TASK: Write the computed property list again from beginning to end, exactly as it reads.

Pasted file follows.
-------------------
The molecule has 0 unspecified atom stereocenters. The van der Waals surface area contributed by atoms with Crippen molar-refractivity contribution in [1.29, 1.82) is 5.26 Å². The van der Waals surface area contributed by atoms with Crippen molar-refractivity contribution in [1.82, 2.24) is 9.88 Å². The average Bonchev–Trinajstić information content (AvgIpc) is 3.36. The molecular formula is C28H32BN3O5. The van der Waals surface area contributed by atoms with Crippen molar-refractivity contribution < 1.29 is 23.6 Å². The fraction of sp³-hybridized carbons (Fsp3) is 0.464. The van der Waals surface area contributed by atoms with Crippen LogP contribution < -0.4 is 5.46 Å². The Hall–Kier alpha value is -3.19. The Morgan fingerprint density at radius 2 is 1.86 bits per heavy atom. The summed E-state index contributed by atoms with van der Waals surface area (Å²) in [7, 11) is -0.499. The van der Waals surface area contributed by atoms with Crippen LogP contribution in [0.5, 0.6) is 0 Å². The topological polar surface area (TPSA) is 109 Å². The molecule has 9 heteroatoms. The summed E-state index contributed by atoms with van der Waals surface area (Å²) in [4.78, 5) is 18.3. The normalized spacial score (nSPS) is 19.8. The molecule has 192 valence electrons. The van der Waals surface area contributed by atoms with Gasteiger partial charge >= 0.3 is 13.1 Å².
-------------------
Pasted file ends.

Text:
The molecule has 0 unspecified atom stereocenters. The van der Waals surface area contributed by atoms with Crippen molar-refractivity contribution in [1.29, 1.82) is 5.26 Å². The van der Waals surface area contributed by atoms with Crippen molar-refractivity contribution in [1.82, 2.24) is 9.88 Å². The average Bonchev–Trinajstić information content (AvgIpc) is 3.36. The molecular formula is C28H32BN3O5. The van der Waals surface area contributed by atoms with Crippen molar-refractivity contribution < 1.29 is 23.6 Å². The fraction of sp³-hybridized carbons (Fsp3) is 0.464. The van der Waals surface area contributed by atoms with Crippen LogP contribution < -0.4 is 5.46 Å². The Hall–Kier alpha value is -3.19. The Morgan fingerprint density at radius 2 is 1.86 bits per heavy atom. The summed E-state index contributed by atoms with van der Waals surface area (Å²) in [7, 11) is -0.499. The van der Waals surface area contributed by atoms with Crippen LogP contribution in [0.5, 0.6) is 0 Å². The topological polar surface area (TPSA) is 109 Å². The molecule has 9 heteroatoms. The summed E-state index contributed by atoms with van der Waals surface area (Å²) in [4.78, 5) is 18.3. The normalized spacial score (nSPS) is 19.8. The molecule has 192 valence electrons. The van der Waals surface area contributed by atoms with Gasteiger partial charge >= 0.3 is 13.1 Å².